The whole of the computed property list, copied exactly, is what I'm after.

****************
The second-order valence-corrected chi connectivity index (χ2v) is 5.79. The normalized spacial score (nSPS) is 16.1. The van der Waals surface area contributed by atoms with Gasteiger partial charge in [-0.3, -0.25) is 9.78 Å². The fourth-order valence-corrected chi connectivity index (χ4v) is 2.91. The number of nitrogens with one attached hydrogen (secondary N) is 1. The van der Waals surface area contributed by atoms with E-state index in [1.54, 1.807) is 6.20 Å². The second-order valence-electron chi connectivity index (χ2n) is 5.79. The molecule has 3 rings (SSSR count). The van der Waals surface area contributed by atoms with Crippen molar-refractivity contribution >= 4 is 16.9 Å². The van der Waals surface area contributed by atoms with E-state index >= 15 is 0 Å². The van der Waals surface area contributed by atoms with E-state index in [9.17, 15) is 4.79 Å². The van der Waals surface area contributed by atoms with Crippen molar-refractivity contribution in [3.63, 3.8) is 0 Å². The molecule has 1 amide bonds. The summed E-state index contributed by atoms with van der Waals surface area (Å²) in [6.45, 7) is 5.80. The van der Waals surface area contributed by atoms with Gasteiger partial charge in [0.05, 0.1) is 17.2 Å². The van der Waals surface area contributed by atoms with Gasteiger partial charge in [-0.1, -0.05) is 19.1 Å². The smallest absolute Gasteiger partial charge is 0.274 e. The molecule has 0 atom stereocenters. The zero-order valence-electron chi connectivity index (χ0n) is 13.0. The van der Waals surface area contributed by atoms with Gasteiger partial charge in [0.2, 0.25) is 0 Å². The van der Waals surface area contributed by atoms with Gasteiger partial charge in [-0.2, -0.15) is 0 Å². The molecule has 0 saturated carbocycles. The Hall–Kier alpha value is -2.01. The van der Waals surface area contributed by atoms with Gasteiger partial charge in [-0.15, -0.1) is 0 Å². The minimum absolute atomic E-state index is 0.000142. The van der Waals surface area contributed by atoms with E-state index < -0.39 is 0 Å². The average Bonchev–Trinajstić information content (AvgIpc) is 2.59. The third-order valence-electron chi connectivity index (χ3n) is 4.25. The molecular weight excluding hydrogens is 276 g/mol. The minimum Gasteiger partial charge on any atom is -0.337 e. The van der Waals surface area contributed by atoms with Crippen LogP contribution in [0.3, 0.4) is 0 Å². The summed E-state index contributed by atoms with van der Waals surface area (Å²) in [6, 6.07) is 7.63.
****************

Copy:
The second-order valence-corrected chi connectivity index (χ2v) is 5.79. The normalized spacial score (nSPS) is 16.1. The van der Waals surface area contributed by atoms with Gasteiger partial charge in [-0.3, -0.25) is 9.78 Å². The fourth-order valence-corrected chi connectivity index (χ4v) is 2.91. The number of nitrogens with one attached hydrogen (secondary N) is 1. The van der Waals surface area contributed by atoms with E-state index in [1.54, 1.807) is 6.20 Å². The second-order valence-electron chi connectivity index (χ2n) is 5.79. The molecule has 3 rings (SSSR count). The van der Waals surface area contributed by atoms with Crippen molar-refractivity contribution >= 4 is 16.9 Å². The van der Waals surface area contributed by atoms with E-state index >= 15 is 0 Å². The van der Waals surface area contributed by atoms with E-state index in [9.17, 15) is 4.79 Å². The van der Waals surface area contributed by atoms with Crippen molar-refractivity contribution in [3.63, 3.8) is 0 Å². The molecule has 1 amide bonds. The summed E-state index contributed by atoms with van der Waals surface area (Å²) in [6.45, 7) is 5.80. The van der Waals surface area contributed by atoms with Gasteiger partial charge in [0.05, 0.1) is 17.2 Å². The van der Waals surface area contributed by atoms with Gasteiger partial charge in [-0.1, -0.05) is 19.1 Å². The smallest absolute Gasteiger partial charge is 0.274 e. The molecule has 0 atom stereocenters. The zero-order valence-electron chi connectivity index (χ0n) is 13.0. The van der Waals surface area contributed by atoms with Gasteiger partial charge in [0.2, 0.25) is 0 Å². The van der Waals surface area contributed by atoms with Gasteiger partial charge in [-0.2, -0.15) is 0 Å². The molecule has 0 saturated carbocycles. The Hall–Kier alpha value is -2.01. The van der Waals surface area contributed by atoms with Gasteiger partial charge in [-0.15, -0.1) is 0 Å². The minimum absolute atomic E-state index is 0.000142. The van der Waals surface area contributed by atoms with E-state index < -0.39 is 0 Å². The average Bonchev–Trinajstić information content (AvgIpc) is 2.59. The third-order valence-electron chi connectivity index (χ3n) is 4.25. The molecular weight excluding hydrogens is 276 g/mol. The minimum Gasteiger partial charge on any atom is -0.337 e. The van der Waals surface area contributed by atoms with Crippen LogP contribution in [0.3, 0.4) is 0 Å². The summed E-state index contributed by atoms with van der Waals surface area (Å²) in [6, 6.07) is 7.63.